BROOKSVILLE — The document that will help guide the Hernando County school system's strategic mission for the next five years boasts numerous changes from previous years.
But it's not hard to notice one of the most substantial:
It's a whole lot smaller. More than 100 pages smaller, in fact.
A draft copy of the 2012-17 plan, set to be discussed by the School Board on Dec. 11, comes in at a mere 20 pages. The 2009 plan? A hefty 132 pages.
The reduction is deliberate.
"The idea is that this is a real strategic plan that people can read and follow, as compared to one that will sit up on a bookshelf somewhere," said superintendent Bryan Blavatt.
Eric Williams, the district's director of school improvement, called the plan much more friendly and accessible.
It has been in the works since August 2011.
"I really think this is going to serve as a road map for us moving forward and being successful," said Williams, who heads the steering committee that was in charge of making the document.
"I think this is a great document," he said.
The district's most recent plan was only supposed to last for a year.
This one will introduce a number of dramatic changes:
• While the district has previously listed its objectives, it hasn't actually collected data and tied the findings to those measures.
In this plan, each objective will have a scorecard. Every year, it will be updated and brought back to the School Board in a workshop to show where the district is at and how it's moving toward its goals.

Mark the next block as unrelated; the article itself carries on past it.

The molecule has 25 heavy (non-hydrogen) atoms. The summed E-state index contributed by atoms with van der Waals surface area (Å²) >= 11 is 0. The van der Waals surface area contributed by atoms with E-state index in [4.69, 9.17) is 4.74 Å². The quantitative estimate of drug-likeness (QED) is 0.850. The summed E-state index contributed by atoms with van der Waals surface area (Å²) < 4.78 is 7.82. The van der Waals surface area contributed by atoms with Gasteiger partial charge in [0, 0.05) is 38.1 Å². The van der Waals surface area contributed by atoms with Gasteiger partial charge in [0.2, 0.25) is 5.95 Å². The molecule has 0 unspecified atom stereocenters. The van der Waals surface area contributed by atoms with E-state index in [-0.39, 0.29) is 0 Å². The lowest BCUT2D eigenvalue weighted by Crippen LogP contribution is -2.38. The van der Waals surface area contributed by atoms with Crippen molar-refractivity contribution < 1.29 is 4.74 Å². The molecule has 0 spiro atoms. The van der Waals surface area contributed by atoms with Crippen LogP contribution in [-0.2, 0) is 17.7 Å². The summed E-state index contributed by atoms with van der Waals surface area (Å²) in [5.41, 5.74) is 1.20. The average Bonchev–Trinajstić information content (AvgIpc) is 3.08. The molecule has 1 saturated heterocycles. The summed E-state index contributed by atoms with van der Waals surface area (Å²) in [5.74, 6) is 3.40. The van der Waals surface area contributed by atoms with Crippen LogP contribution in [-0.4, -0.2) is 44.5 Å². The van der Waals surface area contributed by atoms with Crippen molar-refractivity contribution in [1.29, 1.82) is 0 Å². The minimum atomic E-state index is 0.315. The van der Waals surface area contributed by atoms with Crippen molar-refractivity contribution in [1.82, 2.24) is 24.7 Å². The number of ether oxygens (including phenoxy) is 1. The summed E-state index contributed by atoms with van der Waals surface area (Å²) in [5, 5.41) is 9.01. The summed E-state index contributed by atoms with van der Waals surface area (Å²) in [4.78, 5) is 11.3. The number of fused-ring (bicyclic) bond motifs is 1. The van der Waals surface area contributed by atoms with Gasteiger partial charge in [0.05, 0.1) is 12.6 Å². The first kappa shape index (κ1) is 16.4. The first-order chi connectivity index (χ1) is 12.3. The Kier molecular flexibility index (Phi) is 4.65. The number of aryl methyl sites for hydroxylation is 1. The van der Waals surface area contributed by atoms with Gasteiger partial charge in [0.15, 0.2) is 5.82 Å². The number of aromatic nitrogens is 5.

"That has typically been a weakness of ours, from my perspective," Williams said. "We are not very good at evaluating our effectiveness. We have all sorts of measures out there, but we never take the time to slow down and stop and say, 'Here's what our goal was.' "
Objectives range from closing academic proficiency gaps between low-performing and high-performing student populations and schools to increasing access to technology.
• The district formerly drew up strategic plans on an annual basis, often changing its goals. This one will be longer range. Most school districts have multi-year strategic plans, Williams said.
• The published plan won't include an action plan detailing how groups are supposed to reach their goals. The means will be left up to managers. At Blavatt's instruction, the committee struck those from the plan, shortening it up and making it more accessible, Williams said.
"Basically, the departments can develop their own methods and action plans," he said.
The need for a new strategic plan came out of a review by an accrediting organization, which found the district's lacking.
The group indicated the district needed better long-range plans, among other things, Williams said.
The plan doesn't come with any punitive measures. But unlike previous ones, the new one requires all new School Board agenda items to correspond to some of the focus areas identified in the document, giving it added relevance.
"It's basically just us putting in some ways to make sure everything we're doing is tied to the strategic plan," he said.
Williams said he is proud of everyone's work.
"I really do think this is going to be a significant improvement," he said.
Danny Valentine can be reached at firstname.lastname@example.org or (352) 848-1432. Tweet him @HernandoTimes.